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U.S. Attorney Responds to Lawsuit by Cheyenne Diocese

Scales and gavel
James Steidl, ThinkStock

The U.S. Attorney of Wyoming on Monday urged Catholic organizations in Wyoming to take a chill pill, because the Affordable Care Act doesn’t require them — contrary to their concerns — to offer birth control services contrary to church teachings.

“They are not required to contract, arrange, or pay for contraceptive coverage,” according to U.S. Department of Justice attorneys in Wyoming and Washington, D.C.

“To the contrary, they are free to continue to refuse to do so, to voice their disapproval of contraception, and to encourage their employees to refrain from using contraceptive services,” according to the memorandum opposing a motion for preliminary injunction filed in March by the Catholic Diocese of Cheyenne and other organizations.

The organizations, according to the government, don’t need the preliminary injunction because they are already exempt from certain requirements in the Patient Prevention and Affordable Care Act, nicknamed Obamacare.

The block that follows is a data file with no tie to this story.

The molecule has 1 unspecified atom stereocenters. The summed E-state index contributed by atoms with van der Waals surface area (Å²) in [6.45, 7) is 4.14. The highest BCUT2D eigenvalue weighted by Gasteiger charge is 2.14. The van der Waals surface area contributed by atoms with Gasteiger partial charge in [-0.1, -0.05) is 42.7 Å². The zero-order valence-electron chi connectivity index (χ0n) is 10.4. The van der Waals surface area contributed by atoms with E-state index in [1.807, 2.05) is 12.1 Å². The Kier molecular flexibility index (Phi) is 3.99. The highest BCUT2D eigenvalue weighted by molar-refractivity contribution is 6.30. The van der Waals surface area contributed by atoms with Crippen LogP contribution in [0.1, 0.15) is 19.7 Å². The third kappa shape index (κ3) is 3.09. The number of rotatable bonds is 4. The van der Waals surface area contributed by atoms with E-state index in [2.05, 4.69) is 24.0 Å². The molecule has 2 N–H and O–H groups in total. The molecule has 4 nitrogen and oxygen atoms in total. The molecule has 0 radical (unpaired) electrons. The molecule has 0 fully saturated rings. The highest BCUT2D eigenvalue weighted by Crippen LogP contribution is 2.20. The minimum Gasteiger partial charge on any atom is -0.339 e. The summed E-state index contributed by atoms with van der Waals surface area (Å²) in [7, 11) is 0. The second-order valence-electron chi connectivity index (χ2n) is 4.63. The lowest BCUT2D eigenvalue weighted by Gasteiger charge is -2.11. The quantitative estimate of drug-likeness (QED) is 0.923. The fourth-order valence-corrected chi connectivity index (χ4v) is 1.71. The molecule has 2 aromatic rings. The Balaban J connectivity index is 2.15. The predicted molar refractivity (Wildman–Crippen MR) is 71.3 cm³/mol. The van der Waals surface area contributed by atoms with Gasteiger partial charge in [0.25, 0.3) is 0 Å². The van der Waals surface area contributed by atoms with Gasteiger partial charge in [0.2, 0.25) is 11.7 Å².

The plaintiffs filed their lawsuit in January and the motion for a preliminary injunction to block certain consequences of the act set to go into effect July 1. The other plaintiffs are Catholic Charities of Wyoming; Saint Joseph’s Children’s Home in Torrington; St. Anthony’s Tri-Parish Catholic School in Casper, John Paul II Catholic School in Gillette, and the Wyoming Catholic College in Lander.

Contrary to government assertions, the Catholic organizations will not be exempt from the requirements of the ACA, according to their attorney Paul Hickey. The exemptions apply,  “to protect only ‘the unique relationship between a house of worship and its employees in ministerial positions,’” and not ministries such as educational and charitable services.

Not so, according to the government.

The act does not infringe on their rights under the Religious Freedom Restoration Act, the U.S. attorneys wrote. “In sum, the challenged regulations do not impose a substantial burden on plaintiff’s religious exercise.”

The next major event in the case will occur May 7, when U.S. District Court Judge Scott Skavdahl will hold a hearing about  the preliminary injunction filed in March.

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